Barr has said he has no objections to Mueller testifying to Congress. Should that happen, congressional Democrats will almost certainly try to extract some sense of how Mueller feels about how Barr handled the report. That could provide some insight into the relationship between Barr and Mueller, both members of the close-knit world of Washington Republican lawyers.

The two have known each other at least since the 1980s when they both worked at the Justice Department, where Barr was deputy attorney general while Mueller was the assistant attorney general in charge of the department’s criminal division. Their relationship extended beyond the office.

“I know they were close friends,” C. Boyden Gray, the White House counsel under George H.W. Bush, told CNN. Their wives belong to a Bible study together, and the Barr and Mueller families have attended each other’s social occasions, like their children’s weddings. As he recounted during his January confirmation hearing, Barr told Trump in their first meeting in 2017 that “the Barrs and Muellers were good friends, and would be good friends when this is all over.” That retelling reportedly caught the President off guard, and he complained to aides that he was unaware how close Mueller was to his pick for attorney general.

George Terwilliger, who served as Barr’s deputy attorney general in the Bush administration and worked with Mueller as assistant US attorneys, confirmed the two men have a longstanding friendship. “I think it’s probably more distant than when they used to see each other every day in the halls of the Justice Department, but I know of no reason to conclude it’s not one of mutual respect,” Terwilliger told CNN’s Borger.

That respect does not obviate the two friends’ stark disagreement about the special counsel’s conclusions. Despite declining to reach a decision on obstruction, Mueller’s detailed report provides volumes of evidence that Trump tried to interfere and even shut down the investigation.

But Barr’s decision not to prosecute, in part, is based on the idea that without an underlying crime – the President’s involvement in a conspiracy with the Russians or some destruction of evidence, for example – Trump would have been within his legal power to try to influence the investigation.

And in a recent appearance on Capitol Hill, Barr also hinted that the Justice Department may even pursue questions about the origins of the counterintelligence investigation into members of the Trump campaign. Barr told the Senate Appropriations Committee on April 10 that he believed “spying” by the FBI on the Trump campaign occurred in connection with the start of the probe. “I’m not suggesting that those rules were violated, but I think it’s important to look at that,” Barr said.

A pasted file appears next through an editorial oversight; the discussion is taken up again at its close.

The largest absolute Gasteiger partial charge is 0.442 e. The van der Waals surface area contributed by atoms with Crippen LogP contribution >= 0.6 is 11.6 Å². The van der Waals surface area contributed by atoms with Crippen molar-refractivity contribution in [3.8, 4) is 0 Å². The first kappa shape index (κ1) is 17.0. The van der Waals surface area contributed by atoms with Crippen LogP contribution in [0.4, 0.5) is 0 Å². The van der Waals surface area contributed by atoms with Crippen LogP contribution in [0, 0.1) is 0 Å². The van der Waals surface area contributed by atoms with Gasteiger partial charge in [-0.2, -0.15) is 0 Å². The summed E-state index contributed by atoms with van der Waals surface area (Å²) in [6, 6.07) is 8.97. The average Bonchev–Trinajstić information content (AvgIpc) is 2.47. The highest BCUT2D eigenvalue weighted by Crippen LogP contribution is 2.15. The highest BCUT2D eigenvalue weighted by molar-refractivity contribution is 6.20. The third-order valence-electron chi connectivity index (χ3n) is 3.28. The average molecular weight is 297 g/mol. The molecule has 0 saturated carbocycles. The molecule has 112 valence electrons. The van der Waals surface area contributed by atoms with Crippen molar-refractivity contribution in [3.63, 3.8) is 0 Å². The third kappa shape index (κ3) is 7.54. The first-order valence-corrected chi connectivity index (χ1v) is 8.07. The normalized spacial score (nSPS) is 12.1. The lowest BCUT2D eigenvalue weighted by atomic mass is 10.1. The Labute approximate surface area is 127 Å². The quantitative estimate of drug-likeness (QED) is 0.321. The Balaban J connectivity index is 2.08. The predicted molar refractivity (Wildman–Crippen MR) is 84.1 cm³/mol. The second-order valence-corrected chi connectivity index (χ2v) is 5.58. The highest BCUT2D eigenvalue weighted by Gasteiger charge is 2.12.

Later in the hearing Barr recharacterized his reference to “spying” as “surveillance,” but sources close to the attorney general said that the bottom line is that he’s addressing the issue now out of genuine concern, even if what’s driving that concern is unclear.

A difference in legal opinion

Barr’s concern about potential overreach by senior officials on the surveillance issue is in keeping with his long-held belief that career law enforcement officials require proper oversight, balanced by political accountability.

“I have come to feel that political supervision of the Department is very important. Politically responsible people. Someone ultimately has to answer to the political process,” Barr declared in his 2001 interview with the Miller Center at UVA.

And this idea is at the heart of the attorney general’s belief that the obstruction element of Mueller’s investigation did not have much merit. This comes through in Barr’s unsolicited June 2018 memo, which outlines an updated version of the skepticism about special counsel power he expressed back in 2001. Barr argues the President has broad power to influence investigations undertaken by the Justice Department, even those in which he is a target, particularly when there is no underlying crime.

“The Constitution,” Barr wrote last year, “vests plenary authority over law enforcement proceedings in the President, and therefore one of the President’s core constitutional authorities is precisely to make decisions ‘influencing’ proceedings.” Barr argued that while there may be political constraints on a president’s interference, there are no legal prohibitions.

“He alone is the Executive branch,” Barr wrote of the president. “The determination whether the President is making decisions based on ‘improper’ motives or whether he is ‘faithfully’ discharging his responsibilities is left to the People, through the election process, and the Congress, through the Impeachment process”

It’s the sort of narrow, legalistic view that prompts many of his friends and associates to label Barr a “lawyer’s lawyer.”

“I think Bill’s view is a constitutional one. It’s grounded in the separation of powers,” said Terwilliger.

Democrats clearly disagree. Bauer said Barr should have stayed out of the decision on obstruction and left it to either Rosenstein or even accept Mueller’s inability to reach a conclusion and not make a decision at all. “Let the Mueller report stand as it is presented in that report,” Bauer told CNN. “It is at that point up to Congress to consider whether or not this is material or appropriate for consideration in an impeachment inquiry, and then another crew comes in at one point and makes the judgment after the President leaves office.”

But defenders of Barr like Gray say it was Mueller’s non-decision on obstruction that cut against norms. “The one thing that was different was Mueller’s refusal to decide whether or not to prosecute, which is all a prosecutor’s supposed to do,” Gray told CNN.

CNN’s Laura Jarrett contributed to this report.